Trailer Refrigeration Units

Proper TRU maintenance


For conventional belt-driven TRUs, best practices recommend conducting comprehensive inspections at 750-hour intervals, and for both conventional and hybrid units, service intervals should be scheduled at 1,500-hour cycles or one year, whichever comes first.

For TRUs shipped with extended life oil filters, oil change intervals occur at 3,000 hours or two years, whichever comes first.

The recommended inspection and service cycle for conventional units is: inspection at 750 hours, inspection plus scheduled maintenance at 1,500 hours, inspection again at 2,250 hours and inspection, scheduled maintenance and oil change at 3,000 hours, and so on. Hybrid units don’t require the 750- and 2,250-hour inspections.

On average, a single-temperature refrigeration unit runs approximately 1,800 hours per year, so scheduled maintenance may occur every 10 months or so, with inspections half way between.

The control module keeps track of engine hours to help determine when it is time to do a unit service or inspection.

INTERIM INSPECTIONS

At an interim inspection on conventional units, the following should be checked while the engine is off:

  • Engine oil; add as necessary.
  • Air filter; reset the air filter indicator.
  • Battery cables and clamps.
  • Coolant level; add if needed.
  • Exhaust system and mounting hardware.
  • Belt condition; tighten as necessary.

The gearbox and compressor seal should also be checked for leaks. Be aware that with all open (wet) seals, such as the gearbox and compressor shaft seals, some seepage is normal.

Next, the engine should be started and checked for proper operation. The pre-trip routine should be run with all active and inactive alarms noted.

Fuel lines, oil lines, filters and the exhaust system should be observed for leaks. Technicians should listen for unusual bearing noise from components, such as belt idlers or fan shafts.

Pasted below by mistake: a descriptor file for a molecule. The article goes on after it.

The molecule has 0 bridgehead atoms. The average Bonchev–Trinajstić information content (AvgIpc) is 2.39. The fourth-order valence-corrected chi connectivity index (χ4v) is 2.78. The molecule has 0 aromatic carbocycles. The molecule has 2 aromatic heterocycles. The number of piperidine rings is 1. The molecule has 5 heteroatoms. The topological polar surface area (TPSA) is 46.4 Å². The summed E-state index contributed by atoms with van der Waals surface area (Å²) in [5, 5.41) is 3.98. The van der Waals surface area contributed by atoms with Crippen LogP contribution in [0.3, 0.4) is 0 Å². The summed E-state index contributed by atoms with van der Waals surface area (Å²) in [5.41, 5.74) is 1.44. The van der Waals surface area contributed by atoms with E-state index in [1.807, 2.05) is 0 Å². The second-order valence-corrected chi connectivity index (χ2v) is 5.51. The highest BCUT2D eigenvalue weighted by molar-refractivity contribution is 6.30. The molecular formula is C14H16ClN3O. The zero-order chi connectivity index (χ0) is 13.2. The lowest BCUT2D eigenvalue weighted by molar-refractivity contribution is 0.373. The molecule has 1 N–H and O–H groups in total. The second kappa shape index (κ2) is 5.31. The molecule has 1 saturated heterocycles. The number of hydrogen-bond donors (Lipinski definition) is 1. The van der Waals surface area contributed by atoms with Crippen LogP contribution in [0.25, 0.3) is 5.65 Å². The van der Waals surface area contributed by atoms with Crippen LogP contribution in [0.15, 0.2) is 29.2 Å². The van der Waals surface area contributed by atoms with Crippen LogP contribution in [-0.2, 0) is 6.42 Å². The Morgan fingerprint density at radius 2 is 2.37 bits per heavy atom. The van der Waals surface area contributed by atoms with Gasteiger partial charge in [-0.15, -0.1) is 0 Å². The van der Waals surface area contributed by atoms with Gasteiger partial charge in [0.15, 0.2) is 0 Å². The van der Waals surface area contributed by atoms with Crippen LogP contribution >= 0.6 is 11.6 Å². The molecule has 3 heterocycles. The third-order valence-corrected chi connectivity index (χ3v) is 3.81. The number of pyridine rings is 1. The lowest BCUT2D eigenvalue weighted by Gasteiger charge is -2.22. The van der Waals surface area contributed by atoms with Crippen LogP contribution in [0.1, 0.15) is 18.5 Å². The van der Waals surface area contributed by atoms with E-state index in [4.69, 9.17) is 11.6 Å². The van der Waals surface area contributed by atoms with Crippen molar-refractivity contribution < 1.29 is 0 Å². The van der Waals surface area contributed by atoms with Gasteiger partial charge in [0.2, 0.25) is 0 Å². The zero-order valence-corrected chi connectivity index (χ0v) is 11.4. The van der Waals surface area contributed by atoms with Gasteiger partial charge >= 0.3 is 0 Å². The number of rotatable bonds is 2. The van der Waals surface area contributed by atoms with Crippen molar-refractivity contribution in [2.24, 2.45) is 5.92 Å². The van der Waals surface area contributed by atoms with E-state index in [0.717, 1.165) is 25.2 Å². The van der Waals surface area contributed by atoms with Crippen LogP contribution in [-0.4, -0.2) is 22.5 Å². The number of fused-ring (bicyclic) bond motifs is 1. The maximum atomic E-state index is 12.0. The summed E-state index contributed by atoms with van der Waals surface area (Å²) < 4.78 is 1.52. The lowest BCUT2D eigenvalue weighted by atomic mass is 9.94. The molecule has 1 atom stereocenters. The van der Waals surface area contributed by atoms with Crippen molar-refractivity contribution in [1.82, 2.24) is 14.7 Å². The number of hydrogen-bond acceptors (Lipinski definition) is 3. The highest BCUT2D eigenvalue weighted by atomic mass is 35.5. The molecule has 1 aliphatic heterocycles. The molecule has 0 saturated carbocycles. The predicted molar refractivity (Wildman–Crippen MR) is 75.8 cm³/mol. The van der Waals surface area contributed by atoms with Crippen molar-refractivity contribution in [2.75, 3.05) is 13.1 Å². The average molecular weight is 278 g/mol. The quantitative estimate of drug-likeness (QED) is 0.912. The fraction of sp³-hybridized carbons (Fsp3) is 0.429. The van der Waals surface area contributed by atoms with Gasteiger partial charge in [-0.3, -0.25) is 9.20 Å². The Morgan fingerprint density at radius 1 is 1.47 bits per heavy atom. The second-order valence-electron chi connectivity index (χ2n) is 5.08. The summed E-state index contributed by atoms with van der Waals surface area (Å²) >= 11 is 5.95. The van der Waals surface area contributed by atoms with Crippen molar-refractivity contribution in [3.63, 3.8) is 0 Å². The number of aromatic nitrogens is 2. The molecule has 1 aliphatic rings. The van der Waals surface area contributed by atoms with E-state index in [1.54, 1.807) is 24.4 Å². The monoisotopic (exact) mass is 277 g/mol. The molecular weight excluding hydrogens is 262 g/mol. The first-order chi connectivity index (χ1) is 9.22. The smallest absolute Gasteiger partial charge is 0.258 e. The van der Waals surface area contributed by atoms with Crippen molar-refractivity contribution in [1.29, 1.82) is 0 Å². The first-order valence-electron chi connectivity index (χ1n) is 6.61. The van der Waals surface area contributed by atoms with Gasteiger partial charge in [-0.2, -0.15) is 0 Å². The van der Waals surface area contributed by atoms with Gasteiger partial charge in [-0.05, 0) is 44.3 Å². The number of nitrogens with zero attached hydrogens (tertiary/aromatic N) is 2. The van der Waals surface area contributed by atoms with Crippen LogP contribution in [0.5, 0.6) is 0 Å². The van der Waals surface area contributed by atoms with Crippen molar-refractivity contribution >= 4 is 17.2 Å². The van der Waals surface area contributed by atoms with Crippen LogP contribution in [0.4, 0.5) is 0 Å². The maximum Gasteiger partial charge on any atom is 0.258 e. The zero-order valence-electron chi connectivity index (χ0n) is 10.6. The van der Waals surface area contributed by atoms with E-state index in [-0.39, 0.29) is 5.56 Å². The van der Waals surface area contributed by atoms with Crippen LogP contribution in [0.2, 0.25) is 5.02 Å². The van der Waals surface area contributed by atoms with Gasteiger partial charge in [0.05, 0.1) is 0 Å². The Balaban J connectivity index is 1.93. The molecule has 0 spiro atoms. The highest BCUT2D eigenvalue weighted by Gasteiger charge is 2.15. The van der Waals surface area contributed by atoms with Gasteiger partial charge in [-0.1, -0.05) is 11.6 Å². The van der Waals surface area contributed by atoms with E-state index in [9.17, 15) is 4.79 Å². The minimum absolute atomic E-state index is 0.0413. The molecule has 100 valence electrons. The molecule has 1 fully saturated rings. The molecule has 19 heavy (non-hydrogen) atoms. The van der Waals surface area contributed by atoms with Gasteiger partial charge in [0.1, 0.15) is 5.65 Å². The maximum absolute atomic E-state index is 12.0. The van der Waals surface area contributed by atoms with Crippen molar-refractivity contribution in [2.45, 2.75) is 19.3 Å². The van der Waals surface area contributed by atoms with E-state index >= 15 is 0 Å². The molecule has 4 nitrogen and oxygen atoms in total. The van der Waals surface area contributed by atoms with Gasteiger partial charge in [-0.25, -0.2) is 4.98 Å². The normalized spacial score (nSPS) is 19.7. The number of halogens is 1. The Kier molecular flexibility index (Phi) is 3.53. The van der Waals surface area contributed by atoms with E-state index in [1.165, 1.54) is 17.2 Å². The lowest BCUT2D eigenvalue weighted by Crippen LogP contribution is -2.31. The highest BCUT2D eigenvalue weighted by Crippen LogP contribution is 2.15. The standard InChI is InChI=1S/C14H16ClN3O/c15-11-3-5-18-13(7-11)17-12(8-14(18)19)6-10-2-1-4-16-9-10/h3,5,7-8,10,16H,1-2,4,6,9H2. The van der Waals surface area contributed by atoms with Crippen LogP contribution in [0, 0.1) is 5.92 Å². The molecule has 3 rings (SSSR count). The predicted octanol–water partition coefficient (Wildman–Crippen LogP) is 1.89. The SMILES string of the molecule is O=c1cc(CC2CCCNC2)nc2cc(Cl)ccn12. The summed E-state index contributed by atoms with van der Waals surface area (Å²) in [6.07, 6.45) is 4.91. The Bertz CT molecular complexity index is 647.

During interim inspections, water should be drained from the fuel tank and debris should be cleared from defrost drains.

SERVICE INTERVALS

When the 1,500-hour mark comes around for scheduled maintenance on hybrid and conventional units, the aforementioned inspection steps need to be performed. Note that some of the steps, such as checking the gearbox and compressor seal, only concern conventional units, because hybrid units don’t have these.

Some additional minor inspections and service are recommended at the 1,500-service interval. One is to clean the condenser and straighten the fins as necessary. Due to their location downwind of the truck’s exhaust, condenser coils can get coated with oily soot, and cleaning them helps maintain unit efficiency.

A pressure washer can be used, but care should be taken not to bend the fins. Fins that have been bent should be straightened using a fin comb.

The evaporator coil should also be inspected for restrictions and cleaned as necessary.

Other recommended additional measures:

  • Inspect the water pump, air cleaner housing and tubing.
  • Check the unit and engine mounting bolts for proper torque.
  • Check switches and electrical connections.

With hybrid units, the insulation resistance of high-voltage wiring must be checked with a megohmmeter.

At 3,000 hours, additional scheduled maintenance includes an oil change and replacing the oil, air and fuel filters. Synthetic oil can extend oil change intervals to 4,000 hours.

At 4,500-hour service intervals, the breather should be cleaned and valve lash gap should be adjusted.

The coolant should be replaced at 6,000 hours if standard coolant is used, or at 12,000 hours if extended life coolant is used. As a preventive measure, the water pump and thermostat may be proactively changed at the 12,000-hour mark.

Although the previous measures are common to both hybrid units and conventional units, at regular intervals, conventional systems also require belt changes and extra compressor attention.

ALARM BELLS AND WHISTLES

The refrigeration unit – or at least its diesel engine – isn’t all that different from what’s under the hood of a truck, but with a truck, you always have a driver with a dashboard full of gauges to monitor its operation.

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